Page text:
Now to celebrate international spirit of the game day, cheers to rules knowledge, avoiding hurting others, being positive, being fair, and communicating respectfully. I love the motto, "Play with intensity and always in such a way that you can look in your opponent's eyes and cheer afterwards." Think about this and how to incorporate it into your life... and five cheers to spirit of the game!

May the spirit of the game always be with you!

Note: This piece was originally published on Thrive Global (https://www.thriveglobal.com/stories/16353-spirit-of-the-game-5-ultimate-guidelines-for-a-better-planet)

 


Sofia C. Pereira

What you also get from team sports: It's about more than fitness!

Having been born in Portugal in the mid-sixties, sports, and specially team sports, were not considered an important part of a little girl’s education. I was a tomboy as a kid, as well as slightly overweight, very lazy, and physically awkward and uncoordinated. Partially because of my family’s upbringing and partially to help off-set my lack of femininity, my mom signed me up for ballet in grade school. I just hated it! So much so that I constantly made sure to have snot running down my nose so that the French ballet teacher would send me to the bathroom to tidy myself up... which I took as long as possible to do. By the time I was a teenager living in Canada, and given some choice on what sports to do, I naturally chose individual activities, such as Judo, swimming, and Tai Chi. This means that although I just loved (and love) to watch football, soccer and hockey, playing team sports were not within my scope of reality.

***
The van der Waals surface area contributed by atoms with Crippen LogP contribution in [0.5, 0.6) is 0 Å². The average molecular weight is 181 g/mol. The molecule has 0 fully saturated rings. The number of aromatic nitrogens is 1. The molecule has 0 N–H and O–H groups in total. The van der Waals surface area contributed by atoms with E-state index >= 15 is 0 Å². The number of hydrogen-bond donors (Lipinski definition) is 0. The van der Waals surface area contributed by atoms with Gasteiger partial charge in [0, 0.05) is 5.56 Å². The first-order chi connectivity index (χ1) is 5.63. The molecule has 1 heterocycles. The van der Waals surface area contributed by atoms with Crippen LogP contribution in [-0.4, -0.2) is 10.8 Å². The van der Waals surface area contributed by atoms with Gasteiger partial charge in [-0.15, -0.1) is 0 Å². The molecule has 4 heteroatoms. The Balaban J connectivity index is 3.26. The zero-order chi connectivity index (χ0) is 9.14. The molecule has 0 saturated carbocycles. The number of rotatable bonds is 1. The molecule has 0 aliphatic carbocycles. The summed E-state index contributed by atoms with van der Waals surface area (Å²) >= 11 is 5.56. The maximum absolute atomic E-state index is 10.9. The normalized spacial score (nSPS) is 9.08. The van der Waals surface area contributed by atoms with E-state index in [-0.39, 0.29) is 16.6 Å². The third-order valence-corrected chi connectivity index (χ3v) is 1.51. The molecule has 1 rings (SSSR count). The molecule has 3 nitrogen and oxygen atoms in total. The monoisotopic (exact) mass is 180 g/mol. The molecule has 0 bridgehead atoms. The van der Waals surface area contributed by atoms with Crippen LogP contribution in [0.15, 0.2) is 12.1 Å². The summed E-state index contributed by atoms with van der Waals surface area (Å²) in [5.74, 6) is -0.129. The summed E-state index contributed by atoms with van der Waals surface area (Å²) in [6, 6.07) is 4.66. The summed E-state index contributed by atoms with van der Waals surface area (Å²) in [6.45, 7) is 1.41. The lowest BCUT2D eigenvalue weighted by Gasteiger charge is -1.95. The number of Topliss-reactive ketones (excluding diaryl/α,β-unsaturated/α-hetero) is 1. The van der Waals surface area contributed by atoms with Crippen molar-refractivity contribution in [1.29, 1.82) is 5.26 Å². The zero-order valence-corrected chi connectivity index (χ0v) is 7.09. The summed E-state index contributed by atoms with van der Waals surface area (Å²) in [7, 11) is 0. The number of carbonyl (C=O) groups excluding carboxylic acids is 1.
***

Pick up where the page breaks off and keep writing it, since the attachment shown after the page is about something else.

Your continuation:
Thank goodness, things changed in my mid-twenties, when I started dating an Ultimate frisbee player and coach that is currently my husband of twenty something years. After falling in love with the sport while watching his team play at the highest level in the World Club Championship in Toronto, I joined the team he started at the University where we were both graduate students. Twenty-six years later, and I am still playing. Of course, things have changed since we played Toronto league in the early nineties … I now play on the beach (sand is softer on the bones) in Portugal, and I am probably slower. But when I think of retiring from the sport, I immediately start to think of possible substitution team sports. As much as I enjoy individual physical activity, I have come to realize that not only am I addicted to pushing myself physically, but that I also crave the lessons I learn and the feeling I get from playing a team sport.

Fantastic life lessons that come from belonging to a sports team include:

Learning to work as a group for a common goal while managing different personalities, expectations, and needs. On a team with many players, managing emotions can especially challenging in a competitive situation. Examples of this Include over-celebrating wins, accepting losses, and congratulating the opposite team after an exceptionally difficult match.

Team sports can therefore greatly help in developing emotional maturity. There is a huge amount of growth that comes from dealing with personal failure and letting down your team as well as learning to let go of past mistakes. In sports, as in life, quick recuperation from screw ups is key, as mistakes themselves inevitably happen.

Team sports also bring great lessons in responsibility, fair play, and communication. Taking responsibility for knowing and playing by the rules, keeping a clear and objective mind during matches and being able to talk and listen are all part of what makes a great team player.

Another advantage of a team is the feeling of belonging to a group. This is wonderful from a social as well as psychological point of view. With game practices and competitions at least twice a week, the social aspect of playing a sport can be an important part of life.